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Youtube, the modern day seventh wonder of the world, the proverbial library at alexandria

Discussion in 'Archive: The Senate Floor' started by beezel26, Apr 14, 2007.

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  1. beezel26

    beezel26 Jedi Master star 7

    Registered:
    May 11, 2003
    what do you think. Youtube is a store house for videos from as far back as people can remember and listed so that people can view them as long as youtube is around. More importantly videos that would go lost forever due to lack of commercial interest are suddenly given a place to rest on a bookshelf so someone someday can view them.

    like the library at alexandria its a library of immense wealth of knowledge.

    some not so popular but nonetheless still useful.

    Think about it. losing youtube will be a loss of knowledge of our present day and past that the future generations can only guess at.

    the loss of library and even the knowledge of the roman people put Europe in the dark ages.

    No youtube isnt going away but the information stored is still useful to us and our future generations.


     
  2. dizfactor

    dizfactor Jedi Knight star 5

    Registered:
    Aug 12, 2002
    Don't we already have a YouTube thread?

    We could turn that one into a copyright thread and this one into a sociopolitical ramifications of digital archiving.
     
  3. Jabbadabbado

    Jabbadabbado Manager Emeritus star 7 VIP - Former Mod/RSA

    Registered:
    Mar 19, 1999
    I^m more impressed with wikipedia. 1.7 million articles in English, nearly 600k in German. Even if a significant percentage of it is useless, my feeling is that percentage is still relatively small. Relative to YouTube, I wouldn^t necessarily conclude that a video clip is worth a thousand words.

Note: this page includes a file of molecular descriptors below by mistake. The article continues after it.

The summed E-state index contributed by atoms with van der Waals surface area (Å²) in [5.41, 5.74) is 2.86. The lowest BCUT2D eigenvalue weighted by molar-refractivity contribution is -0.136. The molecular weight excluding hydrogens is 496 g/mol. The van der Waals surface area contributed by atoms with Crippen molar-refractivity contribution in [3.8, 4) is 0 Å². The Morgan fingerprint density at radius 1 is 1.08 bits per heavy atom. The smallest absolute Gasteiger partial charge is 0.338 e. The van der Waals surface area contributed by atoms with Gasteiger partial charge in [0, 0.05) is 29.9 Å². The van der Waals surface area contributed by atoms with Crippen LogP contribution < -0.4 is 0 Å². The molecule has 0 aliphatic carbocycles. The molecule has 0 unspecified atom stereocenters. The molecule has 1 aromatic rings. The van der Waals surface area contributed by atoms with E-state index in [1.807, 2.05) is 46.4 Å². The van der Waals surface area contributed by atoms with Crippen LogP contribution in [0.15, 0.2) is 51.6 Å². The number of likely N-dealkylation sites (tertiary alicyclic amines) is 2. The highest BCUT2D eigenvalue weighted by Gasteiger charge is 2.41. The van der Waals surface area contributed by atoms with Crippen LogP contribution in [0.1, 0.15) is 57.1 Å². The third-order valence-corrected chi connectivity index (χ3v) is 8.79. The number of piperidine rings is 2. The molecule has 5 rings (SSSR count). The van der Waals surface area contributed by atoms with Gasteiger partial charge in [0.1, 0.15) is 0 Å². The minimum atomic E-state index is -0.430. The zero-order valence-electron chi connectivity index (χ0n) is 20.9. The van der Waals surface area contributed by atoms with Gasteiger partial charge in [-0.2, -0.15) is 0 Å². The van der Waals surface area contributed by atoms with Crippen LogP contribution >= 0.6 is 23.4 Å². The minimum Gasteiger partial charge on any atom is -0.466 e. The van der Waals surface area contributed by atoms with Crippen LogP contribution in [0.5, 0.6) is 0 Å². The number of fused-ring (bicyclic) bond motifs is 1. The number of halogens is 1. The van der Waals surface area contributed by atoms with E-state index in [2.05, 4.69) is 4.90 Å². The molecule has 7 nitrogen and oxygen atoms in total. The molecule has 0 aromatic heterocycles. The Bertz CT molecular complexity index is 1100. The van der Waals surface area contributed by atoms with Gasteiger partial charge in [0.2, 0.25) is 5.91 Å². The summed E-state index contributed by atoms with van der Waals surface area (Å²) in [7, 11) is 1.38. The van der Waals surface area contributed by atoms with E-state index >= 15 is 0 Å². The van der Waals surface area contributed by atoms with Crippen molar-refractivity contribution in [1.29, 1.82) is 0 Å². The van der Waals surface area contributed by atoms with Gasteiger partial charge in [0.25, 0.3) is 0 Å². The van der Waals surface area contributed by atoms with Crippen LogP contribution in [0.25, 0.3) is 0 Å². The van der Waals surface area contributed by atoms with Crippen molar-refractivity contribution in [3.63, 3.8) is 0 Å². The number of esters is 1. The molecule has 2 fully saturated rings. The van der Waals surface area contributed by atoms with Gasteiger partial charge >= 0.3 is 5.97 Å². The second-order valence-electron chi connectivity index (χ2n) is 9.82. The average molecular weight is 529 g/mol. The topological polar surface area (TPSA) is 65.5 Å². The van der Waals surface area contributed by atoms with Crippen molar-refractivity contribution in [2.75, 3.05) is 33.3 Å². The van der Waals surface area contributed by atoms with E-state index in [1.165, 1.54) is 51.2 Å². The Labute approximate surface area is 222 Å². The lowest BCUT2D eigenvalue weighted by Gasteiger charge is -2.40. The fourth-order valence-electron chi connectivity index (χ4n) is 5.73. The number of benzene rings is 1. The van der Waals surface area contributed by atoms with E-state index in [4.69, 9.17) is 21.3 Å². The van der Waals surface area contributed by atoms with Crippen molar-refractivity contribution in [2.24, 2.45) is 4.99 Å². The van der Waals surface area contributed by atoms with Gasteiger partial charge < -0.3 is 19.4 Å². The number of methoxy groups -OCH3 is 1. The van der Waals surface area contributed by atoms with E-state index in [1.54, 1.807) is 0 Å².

4. beezel26

    beezel26 Jedi Master star 7

    Registered:
    May 11, 2003

    a video clip can have a powerful impact.

    Remember the tiananem square massacre, remember that one lone chinese soul who stood as the tanks pulled up.[link=http://www.youtube.com/watch?v=CdKgtIenuWI&mode=related&search=] the lone rebel [/link]

    Remember the march and massacre of kent state. [link=http://www.youtube.com/watch?v=Gv4u5dIRouM] Kent State [/link]

    ever heard of the Sikh massacre in 1984 by the indian government. [link=http://www.youtube.com/watch?v=tOoARr9IqvY&NR=1] never forget84 [/link]

    Bloody Sunday in january 30, 1972. [link=http://www.youtube.com/watch?v=JFM7Ty1EEvs] Bloody Sunday [/link]

    dont tell me video clips are meaningless.
     
  5. Reecee

    Reecee Jedi Master star 3

    Registered:
    Feb 14, 2004
    Mm, but for everyone of those theres ten of Stargate: SG1 in Sockpuppets

    [link=http://youtube.com/watch?v=F6wbHPdnhfY][/link]

    or biggest burnout ever!!!!

    http://youtube.com/watch?v=UkNzL9PRBuM
     
  6. Lowbacca_1977

    Lowbacca_1977 Jedi Master star 6

    Registered:
    Jun 28, 2006
    I'd be more likely to consider archive.org for being the proverbial library at alexandria.
    Similar to how a library doesn't contain neccessarily the sources, but bodies of work.
     
  7. Ender Sai

    Ender Sai Chosen One star 10

    Registered:
    Feb 18, 2001
    Always thinking outside the square. :D

    It is pretty amazing though, when you consider how digital connectivity and storage capacity make traditional storage venues near obsolete.

    And how prescient William Gibson was...

    E_S
     
  8. Lowbacca_1977

    Lowbacca_1977 Jedi Master star 6

    Registered:
    Jun 28, 2006
    On the other hand, I think its interesting that how quickly its developing and changing is, in fact, one of the stronger points for traditional archiving methods.
     
  9. Rogue_Follower

    Rogue_Follower Manager Emeritus star 6 VIP - Former Mod/RSA

    Registered:
    Nov 12, 2003
    Additionally, digital media is fairly easy to manipulate or permanently erase. Sure, books can be burned too, but someone can scrub a hard-drive in about the same amount of time. I think one of the biggest advantages of digital storage formats is the volume of data they can store---a single 5cm USB drive can store the information contained within hundreds of books, or more.
     
  10. Jabbadabbado

    Jabbadabbado Manager Emeritus star 7 VIP - Former Mod/RSA

    Registered:
    Mar 19, 1999
    By the way, I didn't mean to devalue the importance of moving pictures in my last post. Video is the medium of our time, sure.